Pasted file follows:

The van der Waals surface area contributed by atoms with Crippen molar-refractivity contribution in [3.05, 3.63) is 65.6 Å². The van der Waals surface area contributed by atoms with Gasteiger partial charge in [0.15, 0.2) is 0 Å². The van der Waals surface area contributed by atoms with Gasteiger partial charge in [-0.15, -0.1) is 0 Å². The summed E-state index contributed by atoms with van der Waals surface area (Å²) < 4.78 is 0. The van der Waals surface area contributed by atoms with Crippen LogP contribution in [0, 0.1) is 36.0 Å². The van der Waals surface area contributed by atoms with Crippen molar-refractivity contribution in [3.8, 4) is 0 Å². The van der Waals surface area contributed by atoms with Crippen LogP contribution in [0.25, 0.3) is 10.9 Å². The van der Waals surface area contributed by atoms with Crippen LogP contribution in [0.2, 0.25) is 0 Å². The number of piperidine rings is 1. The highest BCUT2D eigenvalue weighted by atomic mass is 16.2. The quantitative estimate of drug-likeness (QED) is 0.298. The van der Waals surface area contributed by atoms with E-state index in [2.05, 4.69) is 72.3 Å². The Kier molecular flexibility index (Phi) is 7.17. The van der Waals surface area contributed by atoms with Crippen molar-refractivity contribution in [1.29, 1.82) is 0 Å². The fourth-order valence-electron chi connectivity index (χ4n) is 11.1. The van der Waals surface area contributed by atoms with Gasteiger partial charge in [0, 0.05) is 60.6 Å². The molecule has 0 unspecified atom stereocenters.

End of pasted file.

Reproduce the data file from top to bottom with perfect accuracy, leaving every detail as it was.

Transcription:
The van der Waals surface area contributed by atoms with Crippen molar-refractivity contribution in [3.05, 3.63) is 65.6 Å². The van der Waals surface area contributed by atoms with Gasteiger partial charge in [0.15, 0.2) is 0 Å². The van der Waals surface area contributed by atoms with Gasteiger partial charge in [-0.15, -0.1) is 0 Å². The summed E-state index contributed by atoms with van der Waals surface area (Å²) < 4.78 is 0. The van der Waals surface area contributed by atoms with Crippen LogP contribution in [0, 0.1) is 36.0 Å². The van der Waals surface area contributed by atoms with Crippen molar-refractivity contribution in [3.8, 4) is 0 Å². The van der Waals surface area contributed by atoms with Crippen LogP contribution in [0.25, 0.3) is 10.9 Å². The van der Waals surface area contributed by atoms with Crippen LogP contribution in [0.2, 0.25) is 0 Å². The number of piperidine rings is 1. The highest BCUT2D eigenvalue weighted by atomic mass is 16.2. The quantitative estimate of drug-likeness (QED) is 0.298. The van der Waals surface area contributed by atoms with E-state index in [2.05, 4.69) is 72.3 Å². The Kier molecular flexibility index (Phi) is 7.17. The van der Waals surface area contributed by atoms with Crippen molar-refractivity contribution in [1.29, 1.82) is 0 Å². The fourth-order valence-electron chi connectivity index (χ4n) is 11.1. The van der Waals surface area contributed by atoms with Gasteiger partial charge in [0, 0.05) is 60.6 Å². The molecule has 0 unspecified atom stereocenters.